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Discussion Starter · #1 ·
If you gave birth in a location other than your home, and your water broke when you weren't at that location, when did you contact your practitioner (Dr, Midwife, etc) and did they have you come right in?

Or, I guess, if you were having a home birth, and your water broke when you weren't home, were you told to go home directly?

Thanks!
 

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Mine maybe broke at 8am but I wasnt sure and denial worked well for me b/c I had a meeting at 9 I couldn't miss. after the meeting (10:30), I had an obvious small gush, I called and went in but I was having contraction, have a history of fast labor, and was only 36 weeks, Unknown GBS status, and I knew I needed antibiotics once my water broke. So, somewhat unique situation, not sure if that helps.
 

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If you don't mind sharing your experience, I would be happy to comment on how it compares to what I've seen in my experiences being at labors in several New England hospitals (maybe about a thousand in assorted roles)
 

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Discussion Starter · #6 · (Edited)
If you don't mind sharing your experience, I would be happy to comment on how it compares to what I've seen in my experiences being at labors in several New England hospitals (maybe about a thousand in assorted roles)
It's a long and complicated birth story, but here's the shortest I can make it: labor started Monday at 3am. Went in to hospital early afternoon. Total f-n bitch of a midwife nearly came to blows with my husband and then medically assaulted me. Went home. Went back in at 3am Tuesday for morphine (different midwife) so I could sleep for a little while. Though my pain went down, contractions never let up, got no sleep. Got sent home at 7am. Tuesday at noon my water broke, we called and were told not to come in. Wednesday morning about 3am we went in again, got admitted (third midwife), had bloodwork done. Wednesday afternoon around 1, they told me that I "had" to have antibiotics because I had waited so long to come in after my water broke. lots more after that, but it just gets longer and more crappy.

More than one health care professional (I work in a hospital) has been amazed that we weren't told to come in immediately after my water broke (as I had already been in labor for more than 30 hours), and that they never did any blood work until over two days in.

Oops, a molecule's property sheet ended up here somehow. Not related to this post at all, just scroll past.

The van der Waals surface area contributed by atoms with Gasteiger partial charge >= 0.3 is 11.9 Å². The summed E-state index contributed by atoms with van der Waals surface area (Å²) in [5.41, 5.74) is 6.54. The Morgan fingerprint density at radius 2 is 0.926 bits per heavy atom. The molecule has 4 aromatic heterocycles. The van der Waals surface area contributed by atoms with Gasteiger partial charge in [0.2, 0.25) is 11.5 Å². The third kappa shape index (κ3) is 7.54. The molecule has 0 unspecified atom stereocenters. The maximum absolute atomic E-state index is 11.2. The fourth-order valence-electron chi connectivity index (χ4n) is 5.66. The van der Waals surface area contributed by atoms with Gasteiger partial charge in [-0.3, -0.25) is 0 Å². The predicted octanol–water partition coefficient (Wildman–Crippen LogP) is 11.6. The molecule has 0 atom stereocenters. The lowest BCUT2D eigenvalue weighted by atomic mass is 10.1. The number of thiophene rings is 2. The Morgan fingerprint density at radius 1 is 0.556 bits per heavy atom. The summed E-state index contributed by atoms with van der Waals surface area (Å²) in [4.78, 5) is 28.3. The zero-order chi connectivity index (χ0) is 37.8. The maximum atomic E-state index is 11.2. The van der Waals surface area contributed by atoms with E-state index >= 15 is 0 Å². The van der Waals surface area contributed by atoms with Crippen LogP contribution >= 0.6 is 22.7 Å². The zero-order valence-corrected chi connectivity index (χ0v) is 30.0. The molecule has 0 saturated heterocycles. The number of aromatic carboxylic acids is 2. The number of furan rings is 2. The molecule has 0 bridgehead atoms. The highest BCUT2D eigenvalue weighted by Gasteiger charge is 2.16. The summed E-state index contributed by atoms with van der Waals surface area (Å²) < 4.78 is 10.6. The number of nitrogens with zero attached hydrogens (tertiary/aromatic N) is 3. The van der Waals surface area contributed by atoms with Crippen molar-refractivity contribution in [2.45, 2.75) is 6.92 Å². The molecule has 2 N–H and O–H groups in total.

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I had my water break around 5am and was instantly in active labor. My midwife wasn't sure it was really active labor so just told me to rest and time the contractions and call her back when they were long, strong, and close together (5-1-1). After 3 hours of that I was told to come in to the hospital around 8am. For my second birth my water never broke, he was born in the caul, so I can't compare.

My midwife for my second, and upcoming third, birth gave me the instructions that if my water breaks I need to check in with her, but as long as I'm not showing signs of infection we would proceed based on contractions/labor symptoms. She is content to wait several days after the water breaking as long as there is no sign of infection.
 

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With my first, my water broke at the very start. I freaked out because we hadn't really talked about that happening prior to a contraction. Dr said to wait until they were 3-4 min apart and lasting a minute before heading to the hospital. It only took an hour for that to happen. (She ended up a csection but not because of a clock, she found a nook in my pelvis and started to turn transverse). With my second my water didn't break until just before pushing.
 

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If your water breaks, you should go into labor or be induced, is the current thinking. You were already in labor (although perhaps still considered latent or early) so I guess they thought you were going in the right direction? Blood doesn't need to be drawn until there is a reason for it, typically either signs of an infection or about to do interventions (like pit or epidural). And some hospitals have routine admission blood work- but not all. I'm not sure if there is a 'routine' use of antibiotics after water being broken for x amount of time, maybe in that practice? Or if you had signs of infection? Either way, it wasn't your fault. I guess it sounds like they were pushing things in the Non- interventionist direction, which is legit unless it goes against a local / hospital policy. But it's not very woman- centered care. It would have probably been reasonable to also admit and induce/augment your labor once your water broke, and IMO that should have been offered, but that is my personal philosophy.
 
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